Oracle Crystal Ball is an Excel application that enhances your models with statistical analysis and Monte Carlo simulations. It is software I have benefited from in my profession for financial analytics and process improvement. Examples include, cost forecasting and optimization, capacity planning, value stream mapping, and process performance optimization. It is also advantageous outside of work, for example, in personal finance. Presented here is an example of using Crystal Ball to carry out a covered call options trading strategy.
Writing covered calls is an options trading strategy I have grown fond of particularly for low volatility / high dividend holdings. It works well for shares that are continuously accumulated such as through corporate stock purchase programs or holdings that have outgrown their proportion of the portfolio. The objective is to write (a.k.a. sell) call contracts on existing holdings with the intent of collecting the premium and having the option expire out of the money so that the shares are not called away. Doing so on an ongoing basis helps eke out more return from a low risk security. The trick is to find a strike price that pays a decent premium, but will likely not get called away. Following the news, stock price, and options premiums over time will build experience and improve intuition. Example considerations include,
- What forthcoming information will be reported between now expiration date that might increase the stock price, such as an earnings announcement, relevant economic data, reserve bank meetings, etc…
- Ex-dividend dates – you don’t want to risk having shares called away right before a dividend payout.
What Are the Odds?
Crystal Ball can help you gage the likelihood that the underlying’s price will exceed various strike prices (get called away) assuming recent price volatility persists. Here are two examples of how to do this using a random walk method and the Crystal Ball Predictor Wizard.
For this example, suppose we have 500 shares of Altria Corp (MO), that we intend to hold for a long time. We collected stock price data up to June 30 and we are considering contracts expiring on 25-July.
First, select historical prices on which to base the analysis. I prefer using a recent few months or a quarter that represent the current situation/environment. This snapshot shows the distribution of daily returns on Altria shares for the months of April, May, and June. You can see that returns for June (in green) were more volatile and favor a lower daily percent change. This shows the importance of picking a relevant nearby historical baseline.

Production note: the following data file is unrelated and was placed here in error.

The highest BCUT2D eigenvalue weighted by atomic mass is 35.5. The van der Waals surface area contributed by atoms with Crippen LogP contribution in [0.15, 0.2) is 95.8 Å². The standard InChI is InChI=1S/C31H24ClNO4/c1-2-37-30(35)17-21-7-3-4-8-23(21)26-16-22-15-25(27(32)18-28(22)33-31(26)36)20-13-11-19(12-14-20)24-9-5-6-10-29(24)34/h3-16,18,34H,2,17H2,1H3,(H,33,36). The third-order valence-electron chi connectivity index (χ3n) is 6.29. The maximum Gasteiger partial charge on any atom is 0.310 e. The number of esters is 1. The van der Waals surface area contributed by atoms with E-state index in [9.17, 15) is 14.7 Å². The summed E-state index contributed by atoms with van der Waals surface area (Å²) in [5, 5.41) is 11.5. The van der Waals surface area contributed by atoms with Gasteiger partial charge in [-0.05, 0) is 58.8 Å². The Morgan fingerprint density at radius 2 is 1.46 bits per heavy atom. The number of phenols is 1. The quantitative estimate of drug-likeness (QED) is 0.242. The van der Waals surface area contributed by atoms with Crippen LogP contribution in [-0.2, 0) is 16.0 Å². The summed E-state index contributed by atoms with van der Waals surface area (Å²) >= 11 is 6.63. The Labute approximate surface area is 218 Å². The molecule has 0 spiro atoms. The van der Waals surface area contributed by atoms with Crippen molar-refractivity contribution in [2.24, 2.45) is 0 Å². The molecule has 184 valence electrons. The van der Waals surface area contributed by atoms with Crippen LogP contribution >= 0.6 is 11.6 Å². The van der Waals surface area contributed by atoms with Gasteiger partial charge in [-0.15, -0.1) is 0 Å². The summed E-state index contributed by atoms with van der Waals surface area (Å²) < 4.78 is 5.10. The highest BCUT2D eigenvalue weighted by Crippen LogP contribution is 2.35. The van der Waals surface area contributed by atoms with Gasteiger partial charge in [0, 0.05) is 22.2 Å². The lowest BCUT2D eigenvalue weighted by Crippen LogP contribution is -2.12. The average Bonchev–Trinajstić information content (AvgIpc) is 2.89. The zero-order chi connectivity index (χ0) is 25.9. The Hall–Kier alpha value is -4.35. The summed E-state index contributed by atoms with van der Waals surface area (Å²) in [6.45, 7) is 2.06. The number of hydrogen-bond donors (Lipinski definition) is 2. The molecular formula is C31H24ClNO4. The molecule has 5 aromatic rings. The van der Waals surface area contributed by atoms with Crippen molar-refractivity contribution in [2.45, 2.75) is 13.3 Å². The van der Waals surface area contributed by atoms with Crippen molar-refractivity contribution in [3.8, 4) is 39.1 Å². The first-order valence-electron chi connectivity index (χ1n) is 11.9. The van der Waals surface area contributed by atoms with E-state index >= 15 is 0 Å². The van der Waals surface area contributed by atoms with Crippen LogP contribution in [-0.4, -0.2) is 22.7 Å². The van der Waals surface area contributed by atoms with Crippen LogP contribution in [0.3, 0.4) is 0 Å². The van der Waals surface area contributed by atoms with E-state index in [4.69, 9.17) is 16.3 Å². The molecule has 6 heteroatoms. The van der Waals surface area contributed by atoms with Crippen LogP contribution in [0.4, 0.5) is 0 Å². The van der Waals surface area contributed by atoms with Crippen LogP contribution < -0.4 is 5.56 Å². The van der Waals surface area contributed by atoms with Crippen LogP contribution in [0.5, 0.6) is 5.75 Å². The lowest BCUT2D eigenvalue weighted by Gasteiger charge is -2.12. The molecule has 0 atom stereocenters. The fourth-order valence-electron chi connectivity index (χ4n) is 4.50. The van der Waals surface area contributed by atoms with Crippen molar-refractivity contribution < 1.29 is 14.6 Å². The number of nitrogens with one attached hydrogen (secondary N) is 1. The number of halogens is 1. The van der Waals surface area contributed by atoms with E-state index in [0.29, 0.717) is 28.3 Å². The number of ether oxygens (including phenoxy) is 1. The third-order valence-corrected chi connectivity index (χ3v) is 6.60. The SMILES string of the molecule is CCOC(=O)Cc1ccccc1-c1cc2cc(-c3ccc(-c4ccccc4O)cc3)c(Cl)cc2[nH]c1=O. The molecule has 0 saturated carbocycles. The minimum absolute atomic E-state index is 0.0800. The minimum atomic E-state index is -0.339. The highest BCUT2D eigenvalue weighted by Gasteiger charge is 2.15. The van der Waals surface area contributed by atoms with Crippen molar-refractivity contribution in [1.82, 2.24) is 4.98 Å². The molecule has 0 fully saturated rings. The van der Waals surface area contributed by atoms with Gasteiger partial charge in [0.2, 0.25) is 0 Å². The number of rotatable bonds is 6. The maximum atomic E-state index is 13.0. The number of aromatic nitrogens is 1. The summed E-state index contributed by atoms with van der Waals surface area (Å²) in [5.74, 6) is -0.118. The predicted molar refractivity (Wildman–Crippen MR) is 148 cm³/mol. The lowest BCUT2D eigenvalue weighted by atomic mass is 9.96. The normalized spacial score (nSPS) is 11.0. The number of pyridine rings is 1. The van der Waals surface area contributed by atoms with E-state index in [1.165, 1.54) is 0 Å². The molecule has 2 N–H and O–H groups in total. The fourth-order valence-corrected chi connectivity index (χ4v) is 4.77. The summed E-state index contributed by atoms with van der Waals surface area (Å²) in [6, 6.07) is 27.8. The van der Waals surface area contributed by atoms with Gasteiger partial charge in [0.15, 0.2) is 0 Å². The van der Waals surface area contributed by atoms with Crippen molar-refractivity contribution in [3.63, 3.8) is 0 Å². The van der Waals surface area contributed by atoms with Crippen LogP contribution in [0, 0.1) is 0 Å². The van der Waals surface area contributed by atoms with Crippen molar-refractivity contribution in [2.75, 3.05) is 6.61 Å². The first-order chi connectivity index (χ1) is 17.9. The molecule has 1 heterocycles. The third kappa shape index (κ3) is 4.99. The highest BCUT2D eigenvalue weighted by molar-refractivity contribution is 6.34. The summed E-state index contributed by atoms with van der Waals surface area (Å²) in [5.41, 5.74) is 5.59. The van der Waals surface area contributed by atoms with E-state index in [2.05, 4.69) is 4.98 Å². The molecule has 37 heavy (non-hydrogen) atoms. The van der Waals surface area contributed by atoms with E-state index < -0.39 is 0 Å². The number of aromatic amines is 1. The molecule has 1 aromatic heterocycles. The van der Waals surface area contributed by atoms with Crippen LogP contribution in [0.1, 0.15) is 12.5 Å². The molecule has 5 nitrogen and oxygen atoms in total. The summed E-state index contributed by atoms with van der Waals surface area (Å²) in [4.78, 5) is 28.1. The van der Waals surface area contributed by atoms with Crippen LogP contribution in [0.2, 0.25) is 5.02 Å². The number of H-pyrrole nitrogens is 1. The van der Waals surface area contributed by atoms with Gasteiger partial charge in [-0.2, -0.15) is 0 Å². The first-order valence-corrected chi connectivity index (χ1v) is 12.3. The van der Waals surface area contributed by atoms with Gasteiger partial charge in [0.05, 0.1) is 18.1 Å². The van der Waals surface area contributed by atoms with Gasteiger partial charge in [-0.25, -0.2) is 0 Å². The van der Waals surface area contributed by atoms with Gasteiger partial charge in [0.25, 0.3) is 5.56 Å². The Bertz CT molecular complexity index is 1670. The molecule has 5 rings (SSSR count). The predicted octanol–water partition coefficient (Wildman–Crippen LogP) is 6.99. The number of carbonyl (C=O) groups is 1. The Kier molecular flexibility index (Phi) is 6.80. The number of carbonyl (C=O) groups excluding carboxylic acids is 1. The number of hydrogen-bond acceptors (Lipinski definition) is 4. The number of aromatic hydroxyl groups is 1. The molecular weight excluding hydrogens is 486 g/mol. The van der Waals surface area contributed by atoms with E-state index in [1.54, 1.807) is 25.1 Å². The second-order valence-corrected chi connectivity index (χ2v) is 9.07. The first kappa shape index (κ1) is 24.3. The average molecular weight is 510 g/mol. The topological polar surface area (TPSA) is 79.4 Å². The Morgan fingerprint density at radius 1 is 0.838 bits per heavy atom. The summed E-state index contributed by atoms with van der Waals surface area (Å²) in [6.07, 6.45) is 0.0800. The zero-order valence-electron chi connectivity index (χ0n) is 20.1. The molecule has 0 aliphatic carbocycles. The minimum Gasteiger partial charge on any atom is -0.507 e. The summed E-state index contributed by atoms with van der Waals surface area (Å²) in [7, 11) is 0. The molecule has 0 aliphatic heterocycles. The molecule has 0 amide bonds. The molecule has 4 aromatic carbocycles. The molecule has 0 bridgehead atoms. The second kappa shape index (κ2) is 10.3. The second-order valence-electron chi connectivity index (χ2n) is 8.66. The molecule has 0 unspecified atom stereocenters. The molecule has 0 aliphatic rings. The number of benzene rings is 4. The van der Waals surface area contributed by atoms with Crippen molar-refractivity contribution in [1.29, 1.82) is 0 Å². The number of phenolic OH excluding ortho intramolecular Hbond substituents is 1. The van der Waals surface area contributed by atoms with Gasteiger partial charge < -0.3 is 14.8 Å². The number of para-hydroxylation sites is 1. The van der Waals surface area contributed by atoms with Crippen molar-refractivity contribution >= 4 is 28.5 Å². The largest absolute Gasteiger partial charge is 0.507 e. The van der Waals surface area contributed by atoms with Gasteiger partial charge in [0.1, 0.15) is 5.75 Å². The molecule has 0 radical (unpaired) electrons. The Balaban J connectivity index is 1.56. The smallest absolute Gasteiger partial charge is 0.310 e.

Random Walk Method
This is a simple and intuitive method of generating a distribution of likely future stock prices. Create assumptions using the Crystal Ball distribution-fitting feature on the chosen historical data. Each day’s predicted stock price is the previous day price multiplied by a return pulled from the assumed distribution during the Monte Carlo simulation. Running 10,000 trials creates a ‘walk’ towards a predicted values on expiration day.
The result of this method is a frequency graph of predicted stock prices. Also included in the graph are indicators for the strike prices of $42 and $43. A quick glance shows there is a greater than 50% chance the stock will exceed $42 on 25-July thus having the shares called away. There is roughly a 40% chance, however, of losing those shares on a $43 strike price.
Another approach to forecasting future prices is the Crystal Ball Predictor Wizard. It analyzes your data and can also identify and incorporate seasonality and events. It finds the best fit between your data and numerous forecasting methods. The Predictor Wizard screenshot shows these methods in the wizard. The best method in this case is double exponential smoothing. It produced the output show here as well as populating data in the spreadsheet. The median predicted price for 25-July is $42.52, which is nearly the same as the predicted median above – $42.51! We now know that based on recent experience and fundamental observation that the share price will probably exceed the 42 strike price and could approach $43, but not likely to go too much higher. There is less than a 10% chance it will exceed $45.
Deciding on a contract is the art of weighing premium amounts against your opinion of future prices. Perusing the premium quotes for out-of-the money calls provides general investor sentiment as well as the opportunity for additional return. This table shows premiums for various strike prices on July 25 calls as of the close on June 30.
Assuming you hold the underlying security with the intention of keeping it for a long time, then there are three possible outcomes to consider.
- The ideal scenario is to collect a premium while the stock price falls short of the strike price.
- An ‘ok’ scenario is where the stock price rises to near the strike price. While your shares might be called away, you can replace them without too much of an interruption to long-term goals.
- The scenario to avoid is when the share price rises sharply so that you lose your shares and hence the return you would have enjoyed if you held the shares.
The decision tree shows potential results from our hypothetical situation of holding 500 shares of Altria (MO) and writing a $43 call collecting $.35 premium.
Looking back on our scenario reveals the impact to this hypothetical investor. Altria stock closed July 25 at $41.74 which is below the $43 strike price. The investor retained the underlying stock and collected $175 in premium, which is a .875% return on the investment. If the investor traded similarly four times this year, it would generate an annual return of 3.5%. That is in addition to the annual dividend yield of 4.5%, bringing return before price appreciation to 8%. Not bad for a a stock exhibiting a beta of .44 and has averaged 16% year-over-year growth in value over the past four years.